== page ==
One of the simplest and handiest gadgets I own is my tiny flash drive that is small enough to remain plugged into my computer constantly, so I can pull it out whenever I need it, but also has 16GB of storage. These days you can get ones that have at least 128GB on them.




This one isn’t all that impressive, because it’s just a simple directional mic that I bought for around $30, but it works pretty well. It plugs directly into my DSLR and provides pretty crisp audio that is indeed very directional, which can come in handy especially if you’re using it to shoot interviews.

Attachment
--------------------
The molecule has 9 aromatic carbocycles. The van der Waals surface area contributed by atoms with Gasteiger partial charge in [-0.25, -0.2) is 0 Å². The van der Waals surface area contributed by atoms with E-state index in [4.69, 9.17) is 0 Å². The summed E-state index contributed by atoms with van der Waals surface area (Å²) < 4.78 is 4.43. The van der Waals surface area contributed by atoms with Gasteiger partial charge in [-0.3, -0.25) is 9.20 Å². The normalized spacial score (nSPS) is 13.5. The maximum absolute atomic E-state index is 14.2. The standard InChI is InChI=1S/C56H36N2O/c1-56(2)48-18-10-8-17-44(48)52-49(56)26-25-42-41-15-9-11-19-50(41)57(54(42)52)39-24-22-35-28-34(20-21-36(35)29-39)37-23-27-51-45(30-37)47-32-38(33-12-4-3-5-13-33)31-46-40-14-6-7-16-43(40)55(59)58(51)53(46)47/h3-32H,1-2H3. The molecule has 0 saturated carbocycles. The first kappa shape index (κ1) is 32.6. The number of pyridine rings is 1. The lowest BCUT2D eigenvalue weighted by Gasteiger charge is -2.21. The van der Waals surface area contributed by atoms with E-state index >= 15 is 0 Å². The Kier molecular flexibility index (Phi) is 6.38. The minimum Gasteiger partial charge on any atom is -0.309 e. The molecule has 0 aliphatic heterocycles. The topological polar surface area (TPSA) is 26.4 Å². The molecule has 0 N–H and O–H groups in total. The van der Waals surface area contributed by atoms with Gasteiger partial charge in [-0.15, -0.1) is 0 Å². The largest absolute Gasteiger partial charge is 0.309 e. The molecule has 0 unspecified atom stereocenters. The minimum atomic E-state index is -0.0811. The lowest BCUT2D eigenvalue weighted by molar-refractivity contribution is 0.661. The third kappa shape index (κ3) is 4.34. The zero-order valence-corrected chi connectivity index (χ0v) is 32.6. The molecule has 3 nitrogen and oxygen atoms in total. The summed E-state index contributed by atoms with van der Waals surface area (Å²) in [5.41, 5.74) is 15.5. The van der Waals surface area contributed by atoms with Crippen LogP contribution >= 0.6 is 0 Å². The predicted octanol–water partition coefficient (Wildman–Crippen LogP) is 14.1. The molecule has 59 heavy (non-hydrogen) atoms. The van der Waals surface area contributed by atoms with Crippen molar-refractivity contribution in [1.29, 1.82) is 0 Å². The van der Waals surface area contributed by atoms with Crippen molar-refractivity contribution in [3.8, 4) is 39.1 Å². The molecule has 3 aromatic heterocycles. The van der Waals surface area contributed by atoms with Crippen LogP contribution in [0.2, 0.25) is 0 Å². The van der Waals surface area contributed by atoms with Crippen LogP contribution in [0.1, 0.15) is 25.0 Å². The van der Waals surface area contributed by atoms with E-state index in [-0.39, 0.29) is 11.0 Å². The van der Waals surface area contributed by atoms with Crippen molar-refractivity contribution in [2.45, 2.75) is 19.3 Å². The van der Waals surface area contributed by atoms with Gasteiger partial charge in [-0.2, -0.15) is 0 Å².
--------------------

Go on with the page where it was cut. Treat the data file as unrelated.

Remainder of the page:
I also have a USB mic (also an inexpensive Amazon purchase) that is great for podcasting or for getting supplemental audio.



  • DSLR remote- I have a little remote control that allows me to turn my DSLR on and off remotely. Yet another cheap Amazon purchase
  • Multi-tool- From Walmart I believe, a simple gadget with screwdrivers and pliers and such really comes in handy
  • Mouse and mousepad- for editing on your laptop on the go, I can’t stand to edit using a trackpad
  • Backup USB battery back and all kinds of cords– self-explanatory



Hope you find these helpful and best of luck becoming a backpack journalist!